Mozambique Part 1

By far, and I mean, by FAR, I am sorry to say that Mozambicans are not the friendliest people around. As a population, I mean. I come from Asia, my country is right behind Thailand in the ‘land of smiles’ category for the Kindness Awards every year, so yes I do get to say that with some authority. I am not so thick as to paint a whole country with one brush, so in the same thought I have to stress how there are also amazing, friendly, and warm-hearted people there. Without those people, we would never have made it to the ferry, or had help getting our heavy bags from hotel to the bus station across town at 3am.

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I was in South Africa last year and fell in love with the country and the people. Seeing more of the country now only reaffirmed my passion. I guess I wasn’t ready for Moz. But damn, did that hit me hard in the face. THIS IS AFRICA. I mean, this is ACTUALLY Africa. South Africa is modernised, has enjoyed relative economic wealth and does well. But Mozambique was plagued with civil war for twenty years which ended just about two and a half decades ago, and it shows. The government is corrupt to no end, and even that is evident in the 1200km that we witnessed from a bus window. Whenever our bus stopped somewhere, dozens of people would swarm around our vehicle, trying to sell Coke, a bag of oranges, or even, on several occasions, women’s undergarments. I can’t say I was shocked by it, the poverty. But coming from SA where we mostly followed a well-beaten tourist path, I wasn’t prepared for the tourist-un-friendliness of it all. Signs are only in Portuguese, people tend to ignore you, and it’s almost always by chance or luck you find the right place.

Our first hostel was also disaster beyond belief- maybe the comfort of the fancy Kruger lodge we had booked as just a little bit too stark of a difference to the hectic city of Maputo. But… then again… the internet didn’t work and when we asked about it all we got as a response was a shrug. While the bunk beds all had individual mozzie nets, the ones on the lower bunk (where I slept) basically was a net covering for you- mozzies could just literally sit on the nets and have their fill of you.

Our endless bus rides were kind of an accident- or should I say, we didn’t really check where we were going. Before the trip, I couldn’t even find the places on google maps because I couldn’t spell it right. As soon as reality hit us, though, it was too late to book flights (and we were already sitting on the damned bus). But no matter- this is all part of it: going with the flow and seeing where we end up. In a way, it was great- never do you get a clearer picture of a country than when you are saddled up in a chappa for 12 hours, wedged between your friend that can sleep on any mode of transport and a young Mozambican girl whose head keeps lolling onto your shoulder as you stare out into the undeveloped countryside. Even towns didn’t seem to have much town planning. Often they consisted of the main road, which we were driving through, lined with banks, a few market huts, and unfinished cement brick houses that were only one storey high, and no roof. Almost no houses were neatly stacked in a row. Some were 4 feet from the road, others 6, a few more 10…. there was no rhyme or reason. And, most important and telling of all, most of the abandoned shacks without roofs were painted Coca Cola red- often for Coca Cola, but more frequently for Vodacom, the nation’s biggest mobile provider. There is no supermarket, and most kids aren’t at school but trying to sell you bracelets. But anywhere and anyone will sell you Coca Cola. Fucking capitalism.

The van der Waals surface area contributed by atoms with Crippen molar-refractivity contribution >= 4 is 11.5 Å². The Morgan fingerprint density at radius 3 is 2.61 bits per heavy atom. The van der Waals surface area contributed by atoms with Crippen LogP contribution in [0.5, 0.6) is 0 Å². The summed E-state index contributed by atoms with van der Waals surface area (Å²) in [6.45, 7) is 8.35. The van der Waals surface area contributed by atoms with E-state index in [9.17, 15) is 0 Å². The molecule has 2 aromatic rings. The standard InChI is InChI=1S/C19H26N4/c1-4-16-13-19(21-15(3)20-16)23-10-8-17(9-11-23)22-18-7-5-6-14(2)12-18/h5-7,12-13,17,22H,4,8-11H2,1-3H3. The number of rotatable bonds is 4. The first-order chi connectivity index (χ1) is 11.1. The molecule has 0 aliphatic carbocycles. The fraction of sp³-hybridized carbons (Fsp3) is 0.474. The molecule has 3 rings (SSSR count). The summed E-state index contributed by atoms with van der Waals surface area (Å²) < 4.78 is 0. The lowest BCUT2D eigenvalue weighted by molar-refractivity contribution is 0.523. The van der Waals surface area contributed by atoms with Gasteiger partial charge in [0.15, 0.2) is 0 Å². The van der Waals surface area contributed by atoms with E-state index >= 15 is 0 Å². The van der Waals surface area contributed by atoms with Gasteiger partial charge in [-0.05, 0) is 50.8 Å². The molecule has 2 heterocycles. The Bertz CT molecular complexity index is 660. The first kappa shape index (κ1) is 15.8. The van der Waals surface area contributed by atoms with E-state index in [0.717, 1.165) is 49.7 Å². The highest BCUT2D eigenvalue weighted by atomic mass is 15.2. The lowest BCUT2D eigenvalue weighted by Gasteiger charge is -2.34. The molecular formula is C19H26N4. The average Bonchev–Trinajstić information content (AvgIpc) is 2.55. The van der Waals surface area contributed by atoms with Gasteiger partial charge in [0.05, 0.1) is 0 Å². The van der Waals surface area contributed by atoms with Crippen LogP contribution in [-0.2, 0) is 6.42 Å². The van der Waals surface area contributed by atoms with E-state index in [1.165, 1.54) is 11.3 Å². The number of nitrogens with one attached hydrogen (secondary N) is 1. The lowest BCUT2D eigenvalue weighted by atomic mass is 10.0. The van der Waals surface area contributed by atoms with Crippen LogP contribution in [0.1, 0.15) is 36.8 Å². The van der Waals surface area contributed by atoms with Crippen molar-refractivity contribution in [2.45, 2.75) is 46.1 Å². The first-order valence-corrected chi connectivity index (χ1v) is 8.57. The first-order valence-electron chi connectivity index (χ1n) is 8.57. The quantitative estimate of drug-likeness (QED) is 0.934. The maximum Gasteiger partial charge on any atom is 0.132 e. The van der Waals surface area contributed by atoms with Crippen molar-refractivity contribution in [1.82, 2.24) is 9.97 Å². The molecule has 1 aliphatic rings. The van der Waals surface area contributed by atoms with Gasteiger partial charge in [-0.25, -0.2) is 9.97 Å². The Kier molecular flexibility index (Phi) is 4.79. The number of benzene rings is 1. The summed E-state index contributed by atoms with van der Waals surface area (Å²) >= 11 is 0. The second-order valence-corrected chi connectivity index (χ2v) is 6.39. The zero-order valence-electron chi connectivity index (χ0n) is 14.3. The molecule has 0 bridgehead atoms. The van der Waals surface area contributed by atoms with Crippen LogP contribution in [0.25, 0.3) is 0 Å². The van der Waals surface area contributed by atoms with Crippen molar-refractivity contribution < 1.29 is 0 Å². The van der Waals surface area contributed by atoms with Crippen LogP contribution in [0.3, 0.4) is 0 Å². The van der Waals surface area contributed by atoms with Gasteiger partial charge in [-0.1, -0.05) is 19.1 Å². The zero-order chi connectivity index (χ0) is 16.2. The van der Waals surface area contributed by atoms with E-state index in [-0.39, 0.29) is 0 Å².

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Back to the bus- no aircon, loads of people, 30 degree humid heat. Everyone seems to just chuck their trash on the floor, so at the end of the journey you’ve not only got major BO to deal with but also a small mountain of chicken bones, styrofoam takeaway boxes, soda cans, all collecting at your feet. One toilet break in 12 hours- I quite literally, shit you not. I’m so scarred by the toilet at the ‘rest stop’, you’ll have to buy me a few drinks before I let you in on that secret. When we booked our seats for the big bus from Villy to MP, the conductor literally plucked the seats off the chair and hid them in the compartment above- essentially guarantee that you get a seat when you arrive at 3am to claim it.

There are police checkpoints every 50km or so, I would say. Sometimes they wave thee bus down, sometimes they don’t. This is why foreigners cant drive in Moz- they’ll see you’re white and charge you on something ridiculous like having your arm hanging out of te window (yes this is illegal in Moz). Our bus driver, I noticed in my inability to sleep, would anticipate the police by the sudden slow down of traffic. Discreetly he would slide on his seat belt, wave and smile at the cops, and as soon as they were behind us he would unclick the seatbelt. Literally, ever time. He wouldn’t just leave it on.

But once you arrive, oh my god do you arrive!! Water so blue, blue eyes will never have an effect on me anymore. Skies so deep, I’ve seen the other side of the universe. And water so clear… you get the picture.

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